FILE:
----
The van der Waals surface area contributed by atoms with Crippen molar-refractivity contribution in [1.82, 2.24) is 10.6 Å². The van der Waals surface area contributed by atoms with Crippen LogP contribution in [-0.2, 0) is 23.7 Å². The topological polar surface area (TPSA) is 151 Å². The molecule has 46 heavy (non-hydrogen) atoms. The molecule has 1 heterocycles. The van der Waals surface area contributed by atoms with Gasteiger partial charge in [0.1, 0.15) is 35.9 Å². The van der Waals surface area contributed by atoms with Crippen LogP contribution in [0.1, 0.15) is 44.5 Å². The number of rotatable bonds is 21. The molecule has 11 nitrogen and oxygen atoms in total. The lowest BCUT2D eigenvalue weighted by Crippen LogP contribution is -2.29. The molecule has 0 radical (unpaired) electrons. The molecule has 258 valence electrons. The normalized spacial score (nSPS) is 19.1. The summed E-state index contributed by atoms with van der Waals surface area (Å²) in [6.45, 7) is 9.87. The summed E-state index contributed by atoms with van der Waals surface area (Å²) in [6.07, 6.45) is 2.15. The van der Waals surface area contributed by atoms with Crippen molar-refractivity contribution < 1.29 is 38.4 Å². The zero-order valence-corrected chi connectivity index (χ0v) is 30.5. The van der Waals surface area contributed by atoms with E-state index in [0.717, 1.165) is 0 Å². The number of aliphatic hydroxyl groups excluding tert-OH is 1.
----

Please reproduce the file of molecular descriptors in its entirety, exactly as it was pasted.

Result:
The van der Waals surface area contributed by atoms with Crippen molar-refractivity contribution in [1.82, 2.24) is 10.6 Å². The van der Waals surface area contributed by atoms with Crippen LogP contribution in [-0.2, 0) is 23.7 Å². The topological polar surface area (TPSA) is 151 Å². The molecule has 46 heavy (non-hydrogen) atoms. The molecule has 1 heterocycles. The van der Waals surface area contributed by atoms with Gasteiger partial charge in [0.1, 0.15) is 35.9 Å². The van der Waals surface area contributed by atoms with Crippen LogP contribution in [0.1, 0.15) is 44.5 Å². The number of rotatable bonds is 21. The molecule has 11 nitrogen and oxygen atoms in total. The lowest BCUT2D eigenvalue weighted by Crippen LogP contribution is -2.29. The molecule has 0 radical (unpaired) electrons. The molecule has 258 valence electrons. The normalized spacial score (nSPS) is 19.1. The summed E-state index contributed by atoms with van der Waals surface area (Å²) in [6.45, 7) is 9.87. The summed E-state index contributed by atoms with van der Waals surface area (Å²) in [6.07, 6.45) is 2.15. The van der Waals surface area contributed by atoms with Crippen molar-refractivity contribution < 1.29 is 38.4 Å². The zero-order valence-corrected chi connectivity index (χ0v) is 30.5. The van der Waals surface area contributed by atoms with E-state index in [0.717, 1.165) is 0 Å². The number of aliphatic hydroxyl groups excluding tert-OH is 1.